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I will admit that when I got the invite for Photo Wild, I blanched a little at the $90 price tag. It was just a little, certainly not enough to deter me from going. Leading up to the event, the weather was not looking very promising. After a few e-mail exchanges about the weather between Amber, the Raptor Center’s bird curator, and the photographers, we decided to brave the elements. The forecast was for somewhere between 60 – 70% chance of rain and temperatures in the lower 40s; however, rain accumulations of only 1/100 of an inch. We figured we’d be safe.

Tom, Earl, and I arrived at the Carolina Raptor Center at about 7:30 AM, signed in, and waited for the photography to begin. It was cold, right around 40, overcast with a bit of drizzle. Fortunately for us, it remained that way for the entire 5 hours that we were there. It never really rained, just misted and drizzled. The three of us left our camera gear uncovered, some had their gear covered in plastic bags, others in plastic ‘gear’ made specifically for the purpose, custom fit and all. Earl was shooing his D600, I the D700, and Tom has Canon 5D Mark III. The crowd was about equally divided between Nikon and Canon shooters, with one guy shooting an Olympus OM-D, EM-5.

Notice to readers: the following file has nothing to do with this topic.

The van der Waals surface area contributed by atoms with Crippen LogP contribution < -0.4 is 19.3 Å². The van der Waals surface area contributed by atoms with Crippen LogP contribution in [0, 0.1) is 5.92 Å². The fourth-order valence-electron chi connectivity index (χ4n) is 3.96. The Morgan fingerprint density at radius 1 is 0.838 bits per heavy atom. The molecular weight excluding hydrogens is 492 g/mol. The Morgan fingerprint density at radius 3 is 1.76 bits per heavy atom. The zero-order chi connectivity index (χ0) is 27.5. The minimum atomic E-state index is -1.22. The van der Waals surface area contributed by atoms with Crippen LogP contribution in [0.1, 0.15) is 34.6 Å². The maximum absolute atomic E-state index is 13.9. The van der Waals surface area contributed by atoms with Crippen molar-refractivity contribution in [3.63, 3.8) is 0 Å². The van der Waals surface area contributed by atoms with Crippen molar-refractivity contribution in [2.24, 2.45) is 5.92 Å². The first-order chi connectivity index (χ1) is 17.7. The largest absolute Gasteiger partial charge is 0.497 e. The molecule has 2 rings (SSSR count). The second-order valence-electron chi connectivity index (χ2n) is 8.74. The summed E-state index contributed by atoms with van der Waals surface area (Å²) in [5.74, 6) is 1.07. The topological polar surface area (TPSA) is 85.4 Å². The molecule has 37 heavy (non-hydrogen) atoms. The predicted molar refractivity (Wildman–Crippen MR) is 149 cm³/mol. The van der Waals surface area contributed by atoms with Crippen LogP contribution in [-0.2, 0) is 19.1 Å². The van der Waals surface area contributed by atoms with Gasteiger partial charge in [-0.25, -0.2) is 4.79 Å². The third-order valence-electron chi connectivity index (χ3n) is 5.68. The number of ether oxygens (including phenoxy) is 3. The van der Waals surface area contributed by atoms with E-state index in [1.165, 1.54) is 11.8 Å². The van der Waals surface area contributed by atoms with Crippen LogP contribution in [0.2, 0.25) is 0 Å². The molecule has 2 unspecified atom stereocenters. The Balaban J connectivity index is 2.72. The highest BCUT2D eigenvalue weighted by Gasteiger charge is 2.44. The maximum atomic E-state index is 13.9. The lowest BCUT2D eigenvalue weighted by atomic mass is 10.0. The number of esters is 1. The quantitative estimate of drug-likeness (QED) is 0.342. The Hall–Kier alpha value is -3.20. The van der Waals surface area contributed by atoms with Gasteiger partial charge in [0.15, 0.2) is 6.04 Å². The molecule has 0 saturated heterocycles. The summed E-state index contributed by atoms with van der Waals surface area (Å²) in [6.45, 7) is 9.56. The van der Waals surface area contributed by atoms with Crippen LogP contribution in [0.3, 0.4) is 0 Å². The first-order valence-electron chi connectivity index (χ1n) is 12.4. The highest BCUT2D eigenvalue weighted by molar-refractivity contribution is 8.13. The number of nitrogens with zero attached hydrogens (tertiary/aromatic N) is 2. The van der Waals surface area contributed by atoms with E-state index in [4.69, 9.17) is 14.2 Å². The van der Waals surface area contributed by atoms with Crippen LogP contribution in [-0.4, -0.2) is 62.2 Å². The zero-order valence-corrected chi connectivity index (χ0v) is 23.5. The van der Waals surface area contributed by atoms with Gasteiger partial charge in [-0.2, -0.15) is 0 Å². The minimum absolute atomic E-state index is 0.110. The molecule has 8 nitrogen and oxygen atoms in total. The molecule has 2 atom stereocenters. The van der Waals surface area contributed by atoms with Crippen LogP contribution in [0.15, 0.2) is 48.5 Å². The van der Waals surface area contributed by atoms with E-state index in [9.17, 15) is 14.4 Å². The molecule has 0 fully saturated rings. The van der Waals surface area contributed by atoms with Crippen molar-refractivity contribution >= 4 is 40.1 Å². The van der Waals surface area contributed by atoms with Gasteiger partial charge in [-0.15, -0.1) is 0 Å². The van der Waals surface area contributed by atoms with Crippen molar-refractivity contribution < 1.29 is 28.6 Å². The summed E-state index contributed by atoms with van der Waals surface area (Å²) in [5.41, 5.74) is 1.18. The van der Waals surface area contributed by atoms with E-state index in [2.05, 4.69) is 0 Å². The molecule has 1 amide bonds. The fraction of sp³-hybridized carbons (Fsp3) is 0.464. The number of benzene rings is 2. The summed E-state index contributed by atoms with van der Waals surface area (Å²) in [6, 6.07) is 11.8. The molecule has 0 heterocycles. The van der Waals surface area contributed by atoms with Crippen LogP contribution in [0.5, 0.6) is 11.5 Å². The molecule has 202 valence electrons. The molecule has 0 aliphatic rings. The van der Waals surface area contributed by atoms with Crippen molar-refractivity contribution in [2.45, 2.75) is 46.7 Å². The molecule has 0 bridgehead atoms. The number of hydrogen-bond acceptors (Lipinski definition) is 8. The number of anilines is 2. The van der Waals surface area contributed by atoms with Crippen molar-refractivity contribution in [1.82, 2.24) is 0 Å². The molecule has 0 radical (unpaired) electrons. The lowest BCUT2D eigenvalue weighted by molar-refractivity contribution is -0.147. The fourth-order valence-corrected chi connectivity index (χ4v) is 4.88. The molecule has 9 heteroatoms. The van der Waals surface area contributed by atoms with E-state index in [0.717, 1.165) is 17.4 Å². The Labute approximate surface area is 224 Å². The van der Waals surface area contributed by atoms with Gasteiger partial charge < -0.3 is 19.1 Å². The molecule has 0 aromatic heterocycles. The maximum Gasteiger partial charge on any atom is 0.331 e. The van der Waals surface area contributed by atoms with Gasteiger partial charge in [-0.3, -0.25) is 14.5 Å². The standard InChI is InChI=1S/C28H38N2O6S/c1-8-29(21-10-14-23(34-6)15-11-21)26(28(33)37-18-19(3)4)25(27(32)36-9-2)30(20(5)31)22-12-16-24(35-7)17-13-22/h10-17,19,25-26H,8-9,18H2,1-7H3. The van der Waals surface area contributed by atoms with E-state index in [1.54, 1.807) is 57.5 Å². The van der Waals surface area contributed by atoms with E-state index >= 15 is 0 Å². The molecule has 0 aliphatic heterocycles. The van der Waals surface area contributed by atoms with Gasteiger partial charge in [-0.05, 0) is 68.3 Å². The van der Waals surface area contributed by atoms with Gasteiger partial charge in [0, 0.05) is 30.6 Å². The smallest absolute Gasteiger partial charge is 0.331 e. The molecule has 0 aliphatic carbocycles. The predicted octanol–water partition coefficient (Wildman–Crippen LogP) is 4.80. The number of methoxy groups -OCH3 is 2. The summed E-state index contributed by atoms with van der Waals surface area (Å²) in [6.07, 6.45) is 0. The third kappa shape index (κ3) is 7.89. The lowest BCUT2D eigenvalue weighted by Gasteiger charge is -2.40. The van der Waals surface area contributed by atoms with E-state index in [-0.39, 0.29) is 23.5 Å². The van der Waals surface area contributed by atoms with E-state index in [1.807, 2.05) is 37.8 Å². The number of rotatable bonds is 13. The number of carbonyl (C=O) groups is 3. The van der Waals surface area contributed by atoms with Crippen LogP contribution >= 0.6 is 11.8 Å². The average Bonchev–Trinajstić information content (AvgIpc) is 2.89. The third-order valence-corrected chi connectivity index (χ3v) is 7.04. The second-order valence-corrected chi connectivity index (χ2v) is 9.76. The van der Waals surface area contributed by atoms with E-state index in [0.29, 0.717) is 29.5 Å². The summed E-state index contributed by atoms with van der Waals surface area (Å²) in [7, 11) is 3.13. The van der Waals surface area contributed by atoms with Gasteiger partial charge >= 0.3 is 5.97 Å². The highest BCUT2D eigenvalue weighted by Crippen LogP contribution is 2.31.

Luke

Luke

Throughout the morning, on half hour intervals, they rotated the birds. The handlers/trainers were very helpful, giving us the bird’s name as well as how they came to be there. There were all sorts of stories from injuries to seizing of birds who were illegally raised by hand. In other words, a bird fell out of the nest during a storm or just by being curious and going a bit too far, someone finds it, takes it home, ‘imprints’ it, and begins raising it. First, it is illegal, but also they don’t know who to provide the proper diet and care. Other birds were hit by cars, particularly owls. One of the falcons sheared of his left wing while hunting for food. He was on dive, after some prey, and hit a power line, severing his wing. I learned that Peregrine Falcons have been recorded diving at 250+ MPH!

Luke, the bald eagle, pictured here, was electrocuted and the exit of the electricity burned off half of his right wing.

We learned, also, that the money collected from the Photo Wild sessions, of which there are a few more, is used to provide food for all of the birds. Lots of little rat and mouse morsels to go around. After spending nearly 5 hours, having access to such great looking birds, hearing their stories, and knowing that the money was being put to good use, it was worth even more than the price of admission.

Finally, much thanks to Earl for loaning me his 28-300 mm lens for the day. Many of the shots that I got could not have been had without the loan!!!

6 degrees of separation
Photo wild: A 'natural' shot.

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